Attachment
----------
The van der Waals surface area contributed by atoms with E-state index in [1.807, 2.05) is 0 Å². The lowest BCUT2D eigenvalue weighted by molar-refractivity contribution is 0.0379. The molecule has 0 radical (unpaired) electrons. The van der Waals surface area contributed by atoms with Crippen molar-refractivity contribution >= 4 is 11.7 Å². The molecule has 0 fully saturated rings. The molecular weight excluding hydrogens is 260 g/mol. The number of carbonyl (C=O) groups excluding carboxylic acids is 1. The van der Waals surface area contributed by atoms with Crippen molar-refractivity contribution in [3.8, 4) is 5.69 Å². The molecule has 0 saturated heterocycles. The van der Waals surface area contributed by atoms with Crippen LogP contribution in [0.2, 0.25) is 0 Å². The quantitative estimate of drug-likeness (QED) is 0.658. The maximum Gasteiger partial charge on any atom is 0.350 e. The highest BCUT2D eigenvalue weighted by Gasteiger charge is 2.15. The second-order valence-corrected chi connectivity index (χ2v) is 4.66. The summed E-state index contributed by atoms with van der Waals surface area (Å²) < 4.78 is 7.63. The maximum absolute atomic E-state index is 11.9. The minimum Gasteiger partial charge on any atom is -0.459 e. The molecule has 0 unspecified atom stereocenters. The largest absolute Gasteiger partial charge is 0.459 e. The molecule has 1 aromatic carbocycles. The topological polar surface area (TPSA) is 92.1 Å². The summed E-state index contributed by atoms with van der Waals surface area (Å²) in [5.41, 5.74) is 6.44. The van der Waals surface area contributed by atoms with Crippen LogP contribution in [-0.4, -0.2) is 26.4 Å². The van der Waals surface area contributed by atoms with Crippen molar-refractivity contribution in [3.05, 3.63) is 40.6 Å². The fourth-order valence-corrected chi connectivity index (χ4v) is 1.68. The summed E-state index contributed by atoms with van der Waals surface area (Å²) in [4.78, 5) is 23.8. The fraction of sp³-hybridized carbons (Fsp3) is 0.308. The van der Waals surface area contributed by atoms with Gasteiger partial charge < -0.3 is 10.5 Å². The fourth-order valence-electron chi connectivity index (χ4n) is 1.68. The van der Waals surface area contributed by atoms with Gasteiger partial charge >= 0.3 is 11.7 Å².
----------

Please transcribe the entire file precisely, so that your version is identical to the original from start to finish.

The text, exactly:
The van der Waals surface area contributed by atoms with E-state index in [1.807, 2.05) is 0 Å². The lowest BCUT2D eigenvalue weighted by molar-refractivity contribution is 0.0379. The molecule has 0 radical (unpaired) electrons. The van der Waals surface area contributed by atoms with Crippen molar-refractivity contribution >= 4 is 11.7 Å². The molecule has 0 fully saturated rings. The molecular weight excluding hydrogens is 260 g/mol. The number of carbonyl (C=O) groups excluding carboxylic acids is 1. The van der Waals surface area contributed by atoms with Crippen molar-refractivity contribution in [3.8, 4) is 5.69 Å². The molecule has 0 saturated heterocycles. The van der Waals surface area contributed by atoms with Crippen LogP contribution in [0.2, 0.25) is 0 Å². The quantitative estimate of drug-likeness (QED) is 0.658. The maximum Gasteiger partial charge on any atom is 0.350 e. The highest BCUT2D eigenvalue weighted by Gasteiger charge is 2.15. The second-order valence-corrected chi connectivity index (χ2v) is 4.66. The summed E-state index contributed by atoms with van der Waals surface area (Å²) < 4.78 is 7.63. The maximum absolute atomic E-state index is 11.9. The minimum Gasteiger partial charge on any atom is -0.459 e. The molecule has 0 unspecified atom stereocenters. The largest absolute Gasteiger partial charge is 0.459 e. The molecule has 1 aromatic carbocycles. The topological polar surface area (TPSA) is 92.1 Å². The summed E-state index contributed by atoms with van der Waals surface area (Å²) in [5.41, 5.74) is 6.44. The van der Waals surface area contributed by atoms with Crippen LogP contribution in [-0.4, -0.2) is 26.4 Å². The van der Waals surface area contributed by atoms with Crippen molar-refractivity contribution in [3.05, 3.63) is 40.6 Å². The fourth-order valence-corrected chi connectivity index (χ4v) is 1.68. The summed E-state index contributed by atoms with van der Waals surface area (Å²) in [4.78, 5) is 23.8. The fraction of sp³-hybridized carbons (Fsp3) is 0.308. The van der Waals surface area contributed by atoms with Gasteiger partial charge < -0.3 is 10.5 Å². The fourth-order valence-electron chi connectivity index (χ4n) is 1.68. The van der Waals surface area contributed by atoms with Gasteiger partial charge >= 0.3 is 11.7 Å².